I have been teaching this course for several years now. Every year, at the beginning of this class, first Europe and then the world, is plunged into war. This was a war for which Germany bore the brunt of the responsibility, but it was also a war that on some abstract level, many European powers considered inevitable, perhaps even desirable. Historians still debate the “why” of this Great War or the First World War as it became to be known after Germany (here there is no debate over the level and degree of responsibility) had plunged Europe and the World into a Second World War just twenty-one years after loosing the first one. But I digress… Every year, this class starts not only starts with war, it ends with war, too. And in-between this course follows the establishment and then demise of the Weimar Republic, the rise of the Nazis, the regime the put in place and the terror, genocide and destruction they wield.
Every year, I point out that even though this is, in fact, what happened, there was nothing preordained or inevitable about this particular course of events. For us, as students, these outcomes are predictable now, in as much as they are the subject of this course with carefully selected readings, planned discussions and, of course, essays and exams.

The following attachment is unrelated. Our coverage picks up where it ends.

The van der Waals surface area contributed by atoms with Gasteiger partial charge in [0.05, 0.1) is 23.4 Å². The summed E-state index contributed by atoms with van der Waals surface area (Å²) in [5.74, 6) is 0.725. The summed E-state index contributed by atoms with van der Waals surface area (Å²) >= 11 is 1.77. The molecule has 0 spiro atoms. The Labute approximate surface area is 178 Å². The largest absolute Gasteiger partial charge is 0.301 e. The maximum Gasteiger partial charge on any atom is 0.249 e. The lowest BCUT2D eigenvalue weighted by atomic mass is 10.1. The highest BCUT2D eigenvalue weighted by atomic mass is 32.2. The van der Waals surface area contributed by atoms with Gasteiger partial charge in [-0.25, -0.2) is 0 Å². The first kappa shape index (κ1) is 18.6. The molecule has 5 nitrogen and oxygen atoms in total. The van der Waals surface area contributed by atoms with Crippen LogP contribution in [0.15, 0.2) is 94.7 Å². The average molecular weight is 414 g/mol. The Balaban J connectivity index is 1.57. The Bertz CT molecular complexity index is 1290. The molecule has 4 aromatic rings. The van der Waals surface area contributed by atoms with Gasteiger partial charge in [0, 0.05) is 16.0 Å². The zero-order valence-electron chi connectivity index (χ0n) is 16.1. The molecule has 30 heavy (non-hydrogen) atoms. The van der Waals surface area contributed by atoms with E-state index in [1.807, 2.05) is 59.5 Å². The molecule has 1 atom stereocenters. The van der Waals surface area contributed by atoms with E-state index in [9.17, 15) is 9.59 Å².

This blog is part of the class, but it’s a different part – it is supposed to remind us that history unfolds haphazardly and in unexpected ways, in ways that isn’t always apparent to the people who live through the times that historians will eventually study as history. On this blog I invite you to make connections between past and present, between our here and now and distant places, not because we can predict the future, not because we can know how to ward off ill, but because we can critically engage with our world and apply historical questions to our own present.
While we do have to take history on its own terms and understand historical developments as the result of the complexities of their own time, we don’t have to live in the past for history to matter.